First, there was a discussion of the film we had watched as a co-ed group before our meal, The Secret Pain, depicting the horrible experience of Kate Kendall being circumcised in Sierra Leone, and revisiting the “secret society” in which it had occurred. Men had many feelings about the differences and similarities between Sierra Leone and Somalia. First, an important point one pointed out, was that most Somalis here in the states do not have a recent history of actually residing in Somalia. Many refugees come directly from camps in Kenya, Yemen, Egypt, etc., so they do not have a recent experience in their homeland, and may not keep in touch with on-goings in Somalia. The experience in a refugee camp is quite different from one in Somalia. In many refugee camps, they said, they run workshops prohibiting FGM, saying it is bad, but they do not usually get into detail about why or how to help or cope with it.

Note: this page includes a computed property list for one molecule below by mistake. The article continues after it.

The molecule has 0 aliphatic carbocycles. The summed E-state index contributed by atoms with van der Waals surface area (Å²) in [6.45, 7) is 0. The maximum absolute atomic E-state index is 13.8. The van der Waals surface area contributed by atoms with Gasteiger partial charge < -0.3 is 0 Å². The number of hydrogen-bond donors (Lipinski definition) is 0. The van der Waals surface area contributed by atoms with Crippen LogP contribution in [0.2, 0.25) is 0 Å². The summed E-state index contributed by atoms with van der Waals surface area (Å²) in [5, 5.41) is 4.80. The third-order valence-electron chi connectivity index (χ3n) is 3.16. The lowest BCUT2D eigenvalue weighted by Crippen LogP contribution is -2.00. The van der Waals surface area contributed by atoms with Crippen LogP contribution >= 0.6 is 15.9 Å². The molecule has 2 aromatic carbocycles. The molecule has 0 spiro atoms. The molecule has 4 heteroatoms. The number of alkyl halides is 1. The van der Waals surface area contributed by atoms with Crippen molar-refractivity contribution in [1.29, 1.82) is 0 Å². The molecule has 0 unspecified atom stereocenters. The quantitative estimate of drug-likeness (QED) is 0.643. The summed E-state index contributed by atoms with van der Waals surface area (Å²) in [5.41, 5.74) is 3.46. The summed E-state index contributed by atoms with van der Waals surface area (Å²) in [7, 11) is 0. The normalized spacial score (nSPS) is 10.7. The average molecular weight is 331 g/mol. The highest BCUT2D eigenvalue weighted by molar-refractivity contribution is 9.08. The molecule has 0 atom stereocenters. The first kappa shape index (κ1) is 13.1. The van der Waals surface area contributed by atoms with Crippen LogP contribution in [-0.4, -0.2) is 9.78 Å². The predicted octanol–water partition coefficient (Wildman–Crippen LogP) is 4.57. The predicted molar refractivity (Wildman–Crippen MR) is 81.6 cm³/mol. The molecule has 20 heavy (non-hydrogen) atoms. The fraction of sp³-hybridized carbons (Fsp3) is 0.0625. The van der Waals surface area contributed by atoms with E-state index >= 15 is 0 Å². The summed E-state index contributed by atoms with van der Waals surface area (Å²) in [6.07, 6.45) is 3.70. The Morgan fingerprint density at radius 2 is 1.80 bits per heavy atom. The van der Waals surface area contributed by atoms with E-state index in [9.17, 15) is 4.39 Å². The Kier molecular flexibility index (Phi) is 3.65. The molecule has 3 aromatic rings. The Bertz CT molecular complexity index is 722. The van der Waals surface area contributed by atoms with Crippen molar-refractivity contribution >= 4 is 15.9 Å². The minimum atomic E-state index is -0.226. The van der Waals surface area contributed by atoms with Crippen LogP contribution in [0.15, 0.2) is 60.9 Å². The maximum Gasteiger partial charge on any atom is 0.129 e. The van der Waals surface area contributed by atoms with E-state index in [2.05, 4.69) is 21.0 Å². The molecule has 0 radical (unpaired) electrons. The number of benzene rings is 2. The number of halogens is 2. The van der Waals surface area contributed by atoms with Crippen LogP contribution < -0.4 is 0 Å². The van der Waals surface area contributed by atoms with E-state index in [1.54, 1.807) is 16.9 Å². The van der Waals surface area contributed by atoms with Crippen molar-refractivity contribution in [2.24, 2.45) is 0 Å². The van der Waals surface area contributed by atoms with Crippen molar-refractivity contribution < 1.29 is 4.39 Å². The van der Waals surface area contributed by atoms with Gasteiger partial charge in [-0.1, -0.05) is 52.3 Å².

One man pointed out that there is no real central government in Somalia, so the case is quite different from Sierra Leone, where the government actually plays a role in continuing the practice, and the issue comes up as a contentious item in elections. It seemed that although the topic still carries a certain amount of taboo, and Somalis are not comfortable speaking of FGM, there is not the same level of restricted silence surrounding FGM as in Sierra Leone, where breaching the silence can result in violent cases of punishment. Men in this group seemed as if they had spoken of the topic in other situations. One mentioned speaking of it with his mother, for example, and several family members including both genders. One topic that had become common was on the health effects of FGM. This man had noticed many women with FGM complaining of problems with pain and infection of her organs, specifically her kidneys. He said it had become common knowledge that FGM causes these types of health problems. This knowledge seemed to pass rather freely among the men in the group.